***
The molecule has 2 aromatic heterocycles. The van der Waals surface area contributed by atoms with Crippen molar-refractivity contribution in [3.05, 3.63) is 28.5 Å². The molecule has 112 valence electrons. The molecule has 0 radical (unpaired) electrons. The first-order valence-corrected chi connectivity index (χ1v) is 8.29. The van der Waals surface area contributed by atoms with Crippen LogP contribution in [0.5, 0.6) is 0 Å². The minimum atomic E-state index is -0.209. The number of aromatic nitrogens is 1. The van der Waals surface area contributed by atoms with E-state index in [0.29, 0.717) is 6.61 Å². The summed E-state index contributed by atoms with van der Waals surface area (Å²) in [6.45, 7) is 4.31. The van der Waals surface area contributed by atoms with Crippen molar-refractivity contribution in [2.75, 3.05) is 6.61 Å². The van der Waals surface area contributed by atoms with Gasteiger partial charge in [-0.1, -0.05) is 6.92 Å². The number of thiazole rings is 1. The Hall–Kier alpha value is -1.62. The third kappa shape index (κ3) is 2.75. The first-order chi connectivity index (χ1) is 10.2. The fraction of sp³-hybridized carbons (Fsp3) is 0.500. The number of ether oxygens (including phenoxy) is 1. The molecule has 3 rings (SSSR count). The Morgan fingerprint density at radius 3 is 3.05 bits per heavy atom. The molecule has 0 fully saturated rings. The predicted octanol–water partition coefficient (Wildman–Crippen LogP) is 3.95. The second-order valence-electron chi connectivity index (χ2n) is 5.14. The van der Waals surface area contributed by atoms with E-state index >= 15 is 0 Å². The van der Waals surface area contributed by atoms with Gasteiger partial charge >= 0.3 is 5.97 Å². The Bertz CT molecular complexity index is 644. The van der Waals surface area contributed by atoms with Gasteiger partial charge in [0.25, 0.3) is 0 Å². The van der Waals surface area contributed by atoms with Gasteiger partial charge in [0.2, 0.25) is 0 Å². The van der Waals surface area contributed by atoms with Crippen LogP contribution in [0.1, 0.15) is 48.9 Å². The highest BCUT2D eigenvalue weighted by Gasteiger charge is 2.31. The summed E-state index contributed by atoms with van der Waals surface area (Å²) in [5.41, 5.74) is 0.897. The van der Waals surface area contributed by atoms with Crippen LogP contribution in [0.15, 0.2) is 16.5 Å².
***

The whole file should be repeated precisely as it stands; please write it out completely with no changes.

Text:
The molecule has 2 aromatic heterocycles. The van der Waals surface area contributed by atoms with Crippen molar-refractivity contribution in [3.05, 3.63) is 28.5 Å². The molecule has 112 valence electrons. The molecule has 0 radical (unpaired) electrons. The first-order valence-corrected chi connectivity index (χ1v) is 8.29. The van der Waals surface area contributed by atoms with Crippen LogP contribution in [0.5, 0.6) is 0 Å². The minimum atomic E-state index is -0.209. The number of aromatic nitrogens is 1. The van der Waals surface area contributed by atoms with E-state index in [0.29, 0.717) is 6.61 Å². The summed E-state index contributed by atoms with van der Waals surface area (Å²) in [6.45, 7) is 4.31. The van der Waals surface area contributed by atoms with Crippen molar-refractivity contribution in [2.75, 3.05) is 6.61 Å². The van der Waals surface area contributed by atoms with Gasteiger partial charge in [-0.1, -0.05) is 6.92 Å². The number of thiazole rings is 1. The Hall–Kier alpha value is -1.62. The third kappa shape index (κ3) is 2.75. The first-order chi connectivity index (χ1) is 10.2. The fraction of sp³-hybridized carbons (Fsp3) is 0.500. The number of ether oxygens (including phenoxy) is 1. The molecule has 3 rings (SSSR count). The Morgan fingerprint density at radius 3 is 3.05 bits per heavy atom. The molecule has 0 fully saturated rings. The predicted octanol–water partition coefficient (Wildman–Crippen LogP) is 3.95. The second-order valence-electron chi connectivity index (χ2n) is 5.14. The van der Waals surface area contributed by atoms with E-state index >= 15 is 0 Å². The van der Waals surface area contributed by atoms with Gasteiger partial charge >= 0.3 is 5.97 Å². The Bertz CT molecular complexity index is 644. The van der Waals surface area contributed by atoms with Gasteiger partial charge in [0.25, 0.3) is 0 Å². The van der Waals surface area contributed by atoms with Gasteiger partial charge in [0.2, 0.25) is 0 Å². The van der Waals surface area contributed by atoms with Crippen LogP contribution in [0.1, 0.15) is 48.9 Å². The highest BCUT2D eigenvalue weighted by Gasteiger charge is 2.31. The summed E-state index contributed by atoms with van der Waals surface area (Å²) in [5.41, 5.74) is 0.897. The van der Waals surface area contributed by atoms with Crippen LogP contribution in [0.15, 0.2) is 16.5 Å².